The 1997 New England Meetings Industry Conference & Exposition (NEMICE) drew more than 1,200 attendees to the World Trade Center Boston in April--the biggest NEMICE ever.
Among the highlights attracting the 500-plus meeting planners: a lively, informative keynote from Richard Whiteley of The Forum Corporation, a Boston-based consultancy; educational sessions on legal issues, planning basics, and small meetings; and some 350 exhibiting companies.
Mike Bloy, director of sales for the World Trade Center, welcomed attendees to Whiteley's keynote address. By spring 1998, he said, meetings held at the World Trade Center will have a new, 427-room hotel to book--The Seaport Hotel, owned and managed by the World Trade Center.
Whiteley spoke on customer-centered growth, highlighting the performance of such customer-focused and employee-focused companies as Saturn, Southwest Airlines, and New England's own Malden Mills. "We're in a period of massive change," he said. "And it's not going to go back to calm." The challenge for organizations is to maintain their "laser focus" throughout the turmoil.
Following the keynote, Scott Corey, past president, Meeting Professionals International (MPI) New England chapter and director offor the Sonesta Beach Resort Bermuda, presented the first-ever NEMICE Founders' Award to Michael J.C. Neagle, vice president, The Bay Tower Room & Club in Boston. Corey thanked Neagle for his key role in creating NEMICE.
New Net Resource Representatives of New England CVBs were happy with the results of a poll taken during a morning NEMICE session, moderated by Leslie Mathieu-Hogan, vice president of marketing, Greater Boston CVB. The poll of planners attending the session revealed that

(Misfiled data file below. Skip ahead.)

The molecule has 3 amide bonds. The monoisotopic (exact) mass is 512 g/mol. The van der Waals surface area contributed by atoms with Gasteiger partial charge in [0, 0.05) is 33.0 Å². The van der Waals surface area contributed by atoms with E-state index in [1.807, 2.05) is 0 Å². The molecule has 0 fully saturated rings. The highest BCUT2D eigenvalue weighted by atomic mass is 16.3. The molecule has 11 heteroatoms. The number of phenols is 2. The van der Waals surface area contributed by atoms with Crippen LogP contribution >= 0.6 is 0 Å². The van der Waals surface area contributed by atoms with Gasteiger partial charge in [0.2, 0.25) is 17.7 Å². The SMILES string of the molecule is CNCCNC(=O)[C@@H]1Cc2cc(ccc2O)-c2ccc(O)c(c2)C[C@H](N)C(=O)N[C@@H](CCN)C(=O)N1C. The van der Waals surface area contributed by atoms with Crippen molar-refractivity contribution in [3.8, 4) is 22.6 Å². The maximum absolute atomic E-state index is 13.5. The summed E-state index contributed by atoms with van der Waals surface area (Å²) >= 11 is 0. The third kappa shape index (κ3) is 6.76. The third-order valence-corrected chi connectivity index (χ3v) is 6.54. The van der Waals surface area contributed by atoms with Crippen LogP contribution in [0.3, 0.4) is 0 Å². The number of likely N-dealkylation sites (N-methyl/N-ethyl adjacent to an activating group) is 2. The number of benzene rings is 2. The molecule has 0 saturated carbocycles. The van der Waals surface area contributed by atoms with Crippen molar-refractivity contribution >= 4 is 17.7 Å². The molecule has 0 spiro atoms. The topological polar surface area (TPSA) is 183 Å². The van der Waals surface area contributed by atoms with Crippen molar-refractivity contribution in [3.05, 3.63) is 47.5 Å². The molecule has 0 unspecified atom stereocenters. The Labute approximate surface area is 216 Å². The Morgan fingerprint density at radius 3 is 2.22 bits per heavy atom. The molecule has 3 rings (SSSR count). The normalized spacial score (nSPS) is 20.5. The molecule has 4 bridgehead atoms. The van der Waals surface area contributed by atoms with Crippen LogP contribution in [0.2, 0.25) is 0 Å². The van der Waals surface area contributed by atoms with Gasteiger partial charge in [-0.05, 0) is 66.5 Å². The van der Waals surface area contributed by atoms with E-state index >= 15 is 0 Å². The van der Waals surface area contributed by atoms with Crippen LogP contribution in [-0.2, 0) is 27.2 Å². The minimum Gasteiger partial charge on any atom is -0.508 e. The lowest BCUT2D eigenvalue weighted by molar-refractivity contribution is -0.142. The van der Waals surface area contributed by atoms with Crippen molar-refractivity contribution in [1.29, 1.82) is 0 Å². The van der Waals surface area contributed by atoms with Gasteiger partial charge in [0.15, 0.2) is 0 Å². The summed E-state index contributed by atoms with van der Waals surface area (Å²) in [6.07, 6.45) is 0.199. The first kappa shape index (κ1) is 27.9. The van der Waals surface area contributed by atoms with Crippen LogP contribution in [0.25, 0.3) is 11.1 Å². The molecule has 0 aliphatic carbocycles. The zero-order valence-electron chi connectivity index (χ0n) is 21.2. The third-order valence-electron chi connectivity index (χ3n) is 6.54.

* 65 percent prefer to work with suppliers who have e-mail.
* 35 percent use the Internet frequently to do research.
* 100 percent of those who never use the Internet for meeting research do not have Internet access.
In June, the New England CVBs will launch a Web site called MeetingPath, at www.meetingpath.com, where planners can get information from 2,000 New England suppliers and send those suppliers information about their own meeting requirements. A planner using the site would create a list of potential suppliers--hotels, for example--that meet his or her meeting criteria. The planner would then send RFPs to that list. Those suppliers would send back a yes-or-no response, along with the date they expect to e-mail a proposal to the planner.
NEMICE is sponsored annually by MPI/New England, in association with the New England chapters of several other meeting and hospitality organizations.